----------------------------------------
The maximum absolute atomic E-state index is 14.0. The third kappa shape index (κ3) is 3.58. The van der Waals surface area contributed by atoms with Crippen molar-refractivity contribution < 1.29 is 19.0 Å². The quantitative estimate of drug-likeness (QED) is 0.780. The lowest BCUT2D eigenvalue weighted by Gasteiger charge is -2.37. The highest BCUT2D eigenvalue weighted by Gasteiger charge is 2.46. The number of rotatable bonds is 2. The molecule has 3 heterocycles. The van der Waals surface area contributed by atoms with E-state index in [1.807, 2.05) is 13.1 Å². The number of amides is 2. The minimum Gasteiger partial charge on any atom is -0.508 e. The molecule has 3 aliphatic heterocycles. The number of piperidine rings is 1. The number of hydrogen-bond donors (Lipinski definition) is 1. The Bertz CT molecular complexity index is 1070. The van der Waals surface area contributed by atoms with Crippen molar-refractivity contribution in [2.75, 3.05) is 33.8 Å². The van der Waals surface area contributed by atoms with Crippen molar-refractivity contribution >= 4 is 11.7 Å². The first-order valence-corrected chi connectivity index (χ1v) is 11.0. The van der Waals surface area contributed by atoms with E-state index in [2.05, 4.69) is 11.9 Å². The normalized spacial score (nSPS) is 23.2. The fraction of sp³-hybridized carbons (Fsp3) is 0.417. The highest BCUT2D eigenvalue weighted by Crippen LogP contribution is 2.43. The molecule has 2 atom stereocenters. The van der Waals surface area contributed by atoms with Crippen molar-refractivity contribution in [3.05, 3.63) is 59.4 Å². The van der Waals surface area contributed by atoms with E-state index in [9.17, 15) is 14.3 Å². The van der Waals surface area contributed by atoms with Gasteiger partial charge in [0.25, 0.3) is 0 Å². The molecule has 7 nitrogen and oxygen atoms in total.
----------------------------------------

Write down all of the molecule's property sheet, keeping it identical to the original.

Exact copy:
The maximum absolute atomic E-state index is 14.0. The third kappa shape index (κ3) is 3.58. The van der Waals surface area contributed by atoms with Crippen molar-refractivity contribution < 1.29 is 19.0 Å². The quantitative estimate of drug-likeness (QED) is 0.780. The lowest BCUT2D eigenvalue weighted by Gasteiger charge is -2.37. The highest BCUT2D eigenvalue weighted by Gasteiger charge is 2.46. The number of rotatable bonds is 2. The molecule has 3 heterocycles. The van der Waals surface area contributed by atoms with E-state index in [1.807, 2.05) is 13.1 Å². The number of amides is 2. The minimum Gasteiger partial charge on any atom is -0.508 e. The molecule has 3 aliphatic heterocycles. The number of piperidine rings is 1. The number of hydrogen-bond donors (Lipinski definition) is 1. The Bertz CT molecular complexity index is 1070. The van der Waals surface area contributed by atoms with Crippen molar-refractivity contribution in [2.75, 3.05) is 33.8 Å². The van der Waals surface area contributed by atoms with Crippen molar-refractivity contribution >= 4 is 11.7 Å². The first-order valence-corrected chi connectivity index (χ1v) is 11.0. The van der Waals surface area contributed by atoms with E-state index in [2.05, 4.69) is 11.9 Å². The normalized spacial score (nSPS) is 23.2. The fraction of sp³-hybridized carbons (Fsp3) is 0.417. The highest BCUT2D eigenvalue weighted by Crippen LogP contribution is 2.43. The molecule has 2 atom stereocenters. The van der Waals surface area contributed by atoms with Crippen molar-refractivity contribution in [3.05, 3.63) is 59.4 Å². The van der Waals surface area contributed by atoms with E-state index in [9.17, 15) is 14.3 Å². The van der Waals surface area contributed by atoms with Gasteiger partial charge in [0.25, 0.3) is 0 Å². The molecule has 7 nitrogen and oxygen atoms in total.